Facebook has lost the plot
Facebook has been on a bit of a downward spiral for several months now, with the latest controversy concerning how many users it actually has. It’s a valid question, with Facebook’s rate of growth so consistent it’s scary, to the extent that when I plotted a linear trend against Facebook’s quarterly change in active users it was literally a flat line.
Facebook’s share price followed a similar trajectory up until July 2018, when Facebook reporteddisappointing second-quarter earnings and a negative sales growth outlook. In percentage terms, growth in the number of active users has fallen to an all-time low, and in absolute terms it’s now the lowest since September 2014.
The poor result was the first sign that Facebook’s clients - companies buying Facebook’s algorithms and marketing their products to the supposed ever-growing number of eyeballs on its website - were beginning to lose faith in the advertising behemoth. Investors were understandably worried, and their concerns led to Facebook’s share price taking a big dive. But Facebook’s problems run deeper than a reported slowdown in active user growth.
Losing the plot
“Facebook has been lying to the public about the scale of its problem with fake accounts, which likely exceed 50% of its network. Its official metrics—many of which it has stopped reporting quarterly—are self-contradictory and even farcical. The company has lost control of its own product.”
“…documents recently revealed show that since 2012, management has worried about where it can find more warm bodies to sign on. Fake accounts have been keeping the company that Columbia professor Tim Wu has called an “attention merchant” afloat. The cost of Zuckerberg’s dissembling, dating all the way back to 2004, has accrued, and is finally coming due. Accordingly, it is increasingly likely that Facebook will go the way of AOL, CompuServe, and Prodigy—if legal liability doesn’t bankrupt it first.”
True or not, the report is consistent with a growing amount of anecdotal evidence, the most recent being reports that companies are starting to move away from Facebook and back to more traditional mediums such as TV. As revealed last Thursday:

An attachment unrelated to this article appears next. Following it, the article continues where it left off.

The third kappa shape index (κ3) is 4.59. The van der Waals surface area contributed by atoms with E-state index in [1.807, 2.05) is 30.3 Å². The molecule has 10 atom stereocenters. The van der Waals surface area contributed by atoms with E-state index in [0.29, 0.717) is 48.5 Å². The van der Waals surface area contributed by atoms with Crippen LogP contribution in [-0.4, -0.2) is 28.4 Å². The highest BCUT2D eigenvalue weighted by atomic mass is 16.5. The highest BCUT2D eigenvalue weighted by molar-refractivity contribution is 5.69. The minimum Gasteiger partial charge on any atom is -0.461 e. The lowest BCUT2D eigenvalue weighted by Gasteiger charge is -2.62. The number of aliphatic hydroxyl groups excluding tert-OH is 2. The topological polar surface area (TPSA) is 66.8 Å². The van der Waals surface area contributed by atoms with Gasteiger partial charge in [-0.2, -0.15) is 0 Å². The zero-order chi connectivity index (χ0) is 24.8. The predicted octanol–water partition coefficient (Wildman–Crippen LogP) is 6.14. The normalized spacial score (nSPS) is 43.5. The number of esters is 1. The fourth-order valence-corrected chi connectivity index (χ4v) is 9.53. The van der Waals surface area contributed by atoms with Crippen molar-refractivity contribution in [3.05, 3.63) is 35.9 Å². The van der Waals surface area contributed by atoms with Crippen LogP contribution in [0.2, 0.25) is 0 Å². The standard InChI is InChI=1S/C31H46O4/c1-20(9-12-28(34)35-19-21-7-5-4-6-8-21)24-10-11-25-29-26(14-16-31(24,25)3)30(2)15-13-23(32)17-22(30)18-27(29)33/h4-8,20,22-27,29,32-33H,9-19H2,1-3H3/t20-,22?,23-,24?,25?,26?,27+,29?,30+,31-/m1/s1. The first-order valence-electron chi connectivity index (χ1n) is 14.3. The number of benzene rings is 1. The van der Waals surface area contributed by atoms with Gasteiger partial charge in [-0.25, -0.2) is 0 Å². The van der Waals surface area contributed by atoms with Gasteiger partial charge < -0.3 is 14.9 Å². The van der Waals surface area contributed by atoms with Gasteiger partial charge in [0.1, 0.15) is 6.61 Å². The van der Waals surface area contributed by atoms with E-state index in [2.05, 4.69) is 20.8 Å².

“…the inversion isn’t solely due to how fed up brands are with the social network; it’s also down to the emergence of an addressable alternative on TV.
Duracell… discovered that a large portion of the video ads it bought on the social network in the U.K. weren’t being viewed. [So] rather than try to focus on more expensive, but viewable impressions, Duracell decided to divert the money it had spent back to TV, a large portion of which went toward on-demand content.”
Fake-user scams seem to be popping up on Facebook on a regular basis. A very average American band called Threatin managed to amass 38,000 likes on its Facebook page, convincing a number of venues in the United Kingdom that it had an active fanbase and had toured extensively in the US. According to the Guardian, the stunt “has done nothing but fleece several UK venues out of money and time that would be far better spent on genuine artists.”
The scam was made possible by so-called “click-farms”, where you can buy likes and comments for your products. They are big businessthese days, and Facebook is powerless - or simply unwilling - to stop the onslaught of fake accounts. As one of the click-farm operators exclaims, “Every system is made by humans, so there is always a way to beat it”.
Given that Facebook charges its customers based on impressions and clicks, not their actual conversion ratio (people buying their products), having a large number of fake users that click on real, paid-for advertising is actually a big deal. If that trend continues for long enough, and conversion ratios remain low enough, I expect to see even more advertisers follow Duracell back to TV, or as was the case for the New York Times, ending the use of ad exchanges and behavioural targeting altogether.
Even if Facebook is telling the truth about the number of fake users on its platform, it needs to answer the question as to why it’s not delivering conversions for its customers, and to date it hasn’t been able to. Late last year a group of small advertisers even sued Facebook, claiming it overstated the amount of time users spent watching videos by up to 900%.
The only thing we know for sure is that Facebook lies, constantly. Whether it’s lying about video metrics, page post reach, or what it does with its users’ data, it has a solid track record of deception. So why would we expect it to behave any differently with click-farms and fake accounts?
Once the “best place to work in America”, Facebook has fallen to #7 in Glassdoor’s annual survey, the first time since 2015 its score has worsened. And it wasn’t because of things like compensation and benefits, on which it still ranks highly, but“continued scandals and the increased bureaucracy that comes with the maturing of any tech company”.